What to pack for a Trekking in Torres del Paine
Updated: Aug 18, 2020
We know how much the weather can be unpredictable in Patagonia and therefore many doubts arise when it comes to what to pack for a trekking in Torres del Paine. Well, the answer is in fact not that easy, since that means being prepared for all seasons, whether you’re going to hike Torres del Paine W Trek or the O Circuit the main thing to remember is that it’s all about layering, especially when you’re hiking in Patagonia.
Another rule of thumb to consider is the “wet & dry” rule: one set of clothing is for hiking during the day while the second one is to keep you dry during for the night. Having a wide variety of layers means you’ll be comfortable in any situation.
Here it’s our suggested packing list:
Backpack: let’s start with the most important item. You’ll be wearing this pack on your back every day therefore make sure that it is comfortable and suitable for your back length. If you’re travelling to Patagonia to hike with us we regularly suggest to bring a daypack of 35/40 litres since we’re using Moutain Lodges and we won’t need to carry the camping equipment.
Hiking Boots or Hiking shoes: this is the second most important item for trekking, we suggest high ankle support boots since they give more stability and are safer, however, if you have previous experience and you’re used to hike with hiking shoes the trails of Torre del Paine National Park won’t present any problems for that. Make always sure your boots’ waterproof layer is good enough to protect feet and socks from moisture and water; recently purchased hiking shoes are more likely to give you blisters.
Windproof & Waterproof Jacket: a lightweight and shell layer that you might want to wear when hiking raining or very windy conditions, but you’ll probably be too warm to wear it while working up a sweat.
Lightweight Synthethic or Down Jacket: this will be your best friend on the trek, therefore make sure it stays dry. You’ll see that temperature in Patagonia can oscillate very quickly between days and even during the same day, especially if your gaining elevation during your hike, like for instance at the Base of the Towers. It’s good to have quick access to this item, thus keep it on the top of your backpack.
Polartec or Lightweight Fleece: keep this dry in your backpack while hiking and get it out when you make long stop as for lunch or wear it in the night after a hot shower.
Shirts or T-Shirts: short-sleeved or long-sleeved. Thin, lightweight and quick-dry; you can bring with you a couple of them. One to wear when you’re trekking during the day and one at night, while you’ve washed the first one.
Thermal Base Layer: long-sleeved to wear if feeling cold after shower, during dinner or when going to bed.
Hiking Pants: a comfortable pair of hiking pants, preferably made of a stretching and quick-dry material.
Windproof/Waterproof Pants: get a pair that are large enough that you can just pull them over your hiking pants. They shouldn’t be tight and “fitted”, having zippers on the side to let in air is a plus.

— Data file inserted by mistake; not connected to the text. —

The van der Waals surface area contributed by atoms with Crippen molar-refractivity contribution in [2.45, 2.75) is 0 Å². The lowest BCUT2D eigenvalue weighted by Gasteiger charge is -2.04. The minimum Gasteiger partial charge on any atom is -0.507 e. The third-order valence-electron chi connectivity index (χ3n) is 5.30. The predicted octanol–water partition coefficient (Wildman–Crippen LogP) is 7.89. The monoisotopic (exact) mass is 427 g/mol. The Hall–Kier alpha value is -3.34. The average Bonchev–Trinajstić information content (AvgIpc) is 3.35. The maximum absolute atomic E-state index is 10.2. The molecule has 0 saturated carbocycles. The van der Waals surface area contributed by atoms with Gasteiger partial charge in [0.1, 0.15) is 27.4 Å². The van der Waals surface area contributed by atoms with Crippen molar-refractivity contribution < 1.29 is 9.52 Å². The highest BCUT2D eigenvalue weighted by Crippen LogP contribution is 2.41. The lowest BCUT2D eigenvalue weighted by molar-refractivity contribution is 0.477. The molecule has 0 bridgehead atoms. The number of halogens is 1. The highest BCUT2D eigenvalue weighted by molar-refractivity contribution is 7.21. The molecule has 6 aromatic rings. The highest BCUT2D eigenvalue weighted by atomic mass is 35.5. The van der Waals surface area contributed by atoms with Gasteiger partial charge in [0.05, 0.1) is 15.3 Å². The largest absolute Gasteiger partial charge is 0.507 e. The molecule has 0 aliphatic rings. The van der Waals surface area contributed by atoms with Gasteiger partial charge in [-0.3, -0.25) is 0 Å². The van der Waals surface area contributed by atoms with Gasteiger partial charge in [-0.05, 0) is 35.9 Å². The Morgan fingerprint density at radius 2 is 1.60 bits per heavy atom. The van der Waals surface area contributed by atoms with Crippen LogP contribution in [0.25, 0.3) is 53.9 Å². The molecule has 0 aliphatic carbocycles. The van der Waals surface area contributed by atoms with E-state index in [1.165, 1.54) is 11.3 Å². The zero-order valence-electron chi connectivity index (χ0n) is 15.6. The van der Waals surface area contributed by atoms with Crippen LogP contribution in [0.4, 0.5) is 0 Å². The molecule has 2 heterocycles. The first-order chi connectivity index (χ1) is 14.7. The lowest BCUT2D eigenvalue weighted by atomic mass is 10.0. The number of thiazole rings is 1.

Socks: special hiking socks are made of two layers which can rub onto each other and prevent from having blisters. It’s good to bring 2/3 pairs so that you can wash them in the night and use them the next day.
Beanie & Gloves: they turn useful when the weather worsen or when reaching higher elevation. Despite the fact during our programs we won’t climb higher than 1000-1200 meters, here in Patagonia at this elevation the temperature can drop below zero Celsius even during the summer months. It’s good to have a back-up then!
Neck Warmer or Buff: a handy and useful item. Pull it over your neck and mouth when it’s windy, rainy or cold; if it’s warm and sunny it protects your neck from the solar radiation.
Sunglasses: the radiation is quite high in Patagonia where there is no ozone layer, low humidity and no pollution at all.
Ball Cap / Fishing Hat: this should be fitting well on your head, sometimes heavy gusts blow hats away.
Trekking Poles: you may think that hiking poles are useless, but in the intense winds of Patagonia, you’ll want to have a pair to keep you sturdy on the mountain. Plus, they help to relieve some of the weight on your knees, and assist in crossing streams. If you’re going to trek the O-Circuit you’ll thank them after descending from John Garner pass.
Trekking towel: lightweight and microfiber. Remember that Mountain Lodges do not provide towels to guests.
Headlamp: useful if camping or in case the power generator is off during the nightime.
Water bottle: lightweight stainless steel / aluminum reusable flasks are the best. The water is clean and fresh enough to drink straight from the rivers; therefore a 1 liter bottle would be sufficient. If you’re accustomed to use purifying tablets bring them with you if they make you feel more relax.
Camera: to capture the incredible nature of Torres del Paine. Bring extra batteries, although you can charge your electronics at most of the refeugios and campsites.
Insider tip: when packing your backpack, divide your item and pack them into different dry bags (use different colours to sort them out quickly), placing the bags with the equipment you're going to use at the Mountain Lodge in the bottoms and the items you might need during the days like down jacket or waterproof layers on the top.
As an additional precaution, you might consider to place everything inside a big garbage bag which will be useful as a further protective layer.